Things get more complicated when the pilot with the hazardous attitude is a renter pilot. Most flight schools require a checkout flight before you rent their aircraft, and CFIs who witness hazardous behavior can do little more than offer admonishments or counseling to the errant pilot.
If the renter’s skills are lacking and they are not receptive to more training and practice, it is within the purview of the CFI and business owner to deny the person renter privileges.
When Things Go Wrong
Most business owners would rather turn the person away than deal with the aftermath of an accident or incident. When there is an accident, especially one that results in a fatality, there is often an attempt to project liability on anyone even remotely connected to the flight.
This became vividly apparent in 2012 when there was an accident involving a 30-year-old Seattle area CFI who took two friends for a spontaneous night flight in an airplane that belonged to the flight school he worked at. He was not scheduled to fly that night. It was February, and the night was dark as in very little lunar illumination. The CFI had keys to the school. Security camera footage captured them entering and exiting the building. The aircraft departed and headed toward a mountainous area. Sadly, the flight ended in CFIT, controlled flight into terrain. According to the National Transportation Safety Board (NTSB) it was later determined the CFI had a blood alcohol level “four times the legal limit” to fly.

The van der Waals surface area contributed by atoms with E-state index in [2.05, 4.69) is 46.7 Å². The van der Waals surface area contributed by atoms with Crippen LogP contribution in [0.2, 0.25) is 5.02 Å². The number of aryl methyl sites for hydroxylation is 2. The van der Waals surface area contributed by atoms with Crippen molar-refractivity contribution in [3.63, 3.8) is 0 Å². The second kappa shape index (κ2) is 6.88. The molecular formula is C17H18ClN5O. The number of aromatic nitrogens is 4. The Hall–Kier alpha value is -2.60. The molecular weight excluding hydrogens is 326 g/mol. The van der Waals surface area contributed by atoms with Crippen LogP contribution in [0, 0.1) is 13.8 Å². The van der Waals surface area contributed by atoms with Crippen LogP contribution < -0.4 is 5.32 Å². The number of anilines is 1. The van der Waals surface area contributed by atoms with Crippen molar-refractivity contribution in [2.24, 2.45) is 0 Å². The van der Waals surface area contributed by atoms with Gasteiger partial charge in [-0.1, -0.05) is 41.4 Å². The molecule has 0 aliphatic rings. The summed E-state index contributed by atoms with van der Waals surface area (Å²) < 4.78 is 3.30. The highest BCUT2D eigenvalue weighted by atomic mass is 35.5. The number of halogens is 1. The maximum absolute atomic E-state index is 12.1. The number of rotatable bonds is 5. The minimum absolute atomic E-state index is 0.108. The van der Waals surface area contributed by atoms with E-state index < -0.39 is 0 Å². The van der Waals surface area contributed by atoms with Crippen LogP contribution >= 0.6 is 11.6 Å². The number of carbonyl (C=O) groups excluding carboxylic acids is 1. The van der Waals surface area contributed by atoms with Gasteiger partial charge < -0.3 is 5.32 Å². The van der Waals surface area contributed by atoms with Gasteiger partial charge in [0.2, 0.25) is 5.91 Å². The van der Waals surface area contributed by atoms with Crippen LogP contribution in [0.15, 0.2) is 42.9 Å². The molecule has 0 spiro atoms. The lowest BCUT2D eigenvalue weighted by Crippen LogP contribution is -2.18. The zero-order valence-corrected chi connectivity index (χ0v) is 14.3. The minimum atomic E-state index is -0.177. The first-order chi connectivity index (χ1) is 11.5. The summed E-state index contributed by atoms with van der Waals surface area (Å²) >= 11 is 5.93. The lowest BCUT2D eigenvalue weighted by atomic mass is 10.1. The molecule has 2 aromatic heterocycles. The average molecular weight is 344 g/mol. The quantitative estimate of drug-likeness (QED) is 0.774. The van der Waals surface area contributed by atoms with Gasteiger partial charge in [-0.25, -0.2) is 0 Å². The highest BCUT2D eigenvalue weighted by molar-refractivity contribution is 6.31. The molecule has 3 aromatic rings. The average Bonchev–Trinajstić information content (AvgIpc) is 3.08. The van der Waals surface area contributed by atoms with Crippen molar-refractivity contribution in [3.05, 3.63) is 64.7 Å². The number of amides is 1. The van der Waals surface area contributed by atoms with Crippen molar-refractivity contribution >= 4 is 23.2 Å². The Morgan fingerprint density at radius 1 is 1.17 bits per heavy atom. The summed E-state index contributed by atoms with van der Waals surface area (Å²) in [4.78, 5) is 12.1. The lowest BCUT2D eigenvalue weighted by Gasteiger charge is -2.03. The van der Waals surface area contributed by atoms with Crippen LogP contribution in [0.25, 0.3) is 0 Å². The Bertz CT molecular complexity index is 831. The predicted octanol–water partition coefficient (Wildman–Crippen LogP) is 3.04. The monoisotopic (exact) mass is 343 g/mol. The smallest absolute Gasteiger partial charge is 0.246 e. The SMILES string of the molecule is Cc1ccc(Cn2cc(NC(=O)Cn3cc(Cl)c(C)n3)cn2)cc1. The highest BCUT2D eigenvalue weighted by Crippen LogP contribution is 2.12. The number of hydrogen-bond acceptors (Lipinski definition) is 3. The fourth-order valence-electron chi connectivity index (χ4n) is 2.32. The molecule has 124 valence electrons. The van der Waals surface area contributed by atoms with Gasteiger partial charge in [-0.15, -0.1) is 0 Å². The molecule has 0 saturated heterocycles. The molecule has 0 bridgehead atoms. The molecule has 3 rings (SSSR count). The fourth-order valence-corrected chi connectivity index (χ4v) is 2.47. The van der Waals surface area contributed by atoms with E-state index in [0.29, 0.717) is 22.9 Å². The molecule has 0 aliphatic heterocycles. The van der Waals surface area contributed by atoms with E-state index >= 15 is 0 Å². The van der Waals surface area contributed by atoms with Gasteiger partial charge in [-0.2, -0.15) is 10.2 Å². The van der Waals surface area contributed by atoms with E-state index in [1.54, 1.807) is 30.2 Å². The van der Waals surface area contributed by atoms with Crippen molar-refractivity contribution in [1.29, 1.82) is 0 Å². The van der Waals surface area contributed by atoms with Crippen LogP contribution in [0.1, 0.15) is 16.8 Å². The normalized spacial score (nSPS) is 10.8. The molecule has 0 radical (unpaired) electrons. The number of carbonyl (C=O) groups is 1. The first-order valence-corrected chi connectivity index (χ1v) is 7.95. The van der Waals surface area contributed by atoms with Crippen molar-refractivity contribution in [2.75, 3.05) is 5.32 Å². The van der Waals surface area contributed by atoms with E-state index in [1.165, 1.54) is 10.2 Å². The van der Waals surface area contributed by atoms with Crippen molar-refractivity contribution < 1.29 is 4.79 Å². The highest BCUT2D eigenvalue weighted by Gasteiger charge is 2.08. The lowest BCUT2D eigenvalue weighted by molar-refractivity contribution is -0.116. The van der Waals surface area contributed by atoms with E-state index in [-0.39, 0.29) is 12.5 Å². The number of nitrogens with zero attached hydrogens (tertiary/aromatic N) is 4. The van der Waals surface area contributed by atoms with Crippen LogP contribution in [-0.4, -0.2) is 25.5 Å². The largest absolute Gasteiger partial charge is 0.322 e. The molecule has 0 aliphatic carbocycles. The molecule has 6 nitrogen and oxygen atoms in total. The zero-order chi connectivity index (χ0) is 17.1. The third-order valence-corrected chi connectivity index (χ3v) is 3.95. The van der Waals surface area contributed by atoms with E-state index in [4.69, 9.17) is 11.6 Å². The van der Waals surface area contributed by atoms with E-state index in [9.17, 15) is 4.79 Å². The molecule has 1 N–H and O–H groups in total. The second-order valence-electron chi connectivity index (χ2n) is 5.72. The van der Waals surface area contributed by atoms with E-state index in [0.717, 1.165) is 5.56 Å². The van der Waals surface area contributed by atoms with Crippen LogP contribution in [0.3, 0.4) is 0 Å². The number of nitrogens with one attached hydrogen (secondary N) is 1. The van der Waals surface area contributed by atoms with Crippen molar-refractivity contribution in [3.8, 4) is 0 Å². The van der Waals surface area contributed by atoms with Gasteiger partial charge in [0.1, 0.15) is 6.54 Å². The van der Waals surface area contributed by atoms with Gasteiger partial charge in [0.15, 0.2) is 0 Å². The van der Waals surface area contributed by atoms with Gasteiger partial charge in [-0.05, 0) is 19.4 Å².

In the days that followed, the FAA sent representatives to the local flight schools to find out what steps they were taking to “prevent a situation like this from happening again” as it was suggested the flight school was somehow liable for the CFI’s decision to take the aircraft.
Many schools put their aircraft dispatch books under lock and key after the accident—and made it a rule that all flights must be on the schedule. The thought being that if someone took an airplane without permission, without following the rules, the school was not liable because the aircraft was essentially stolen.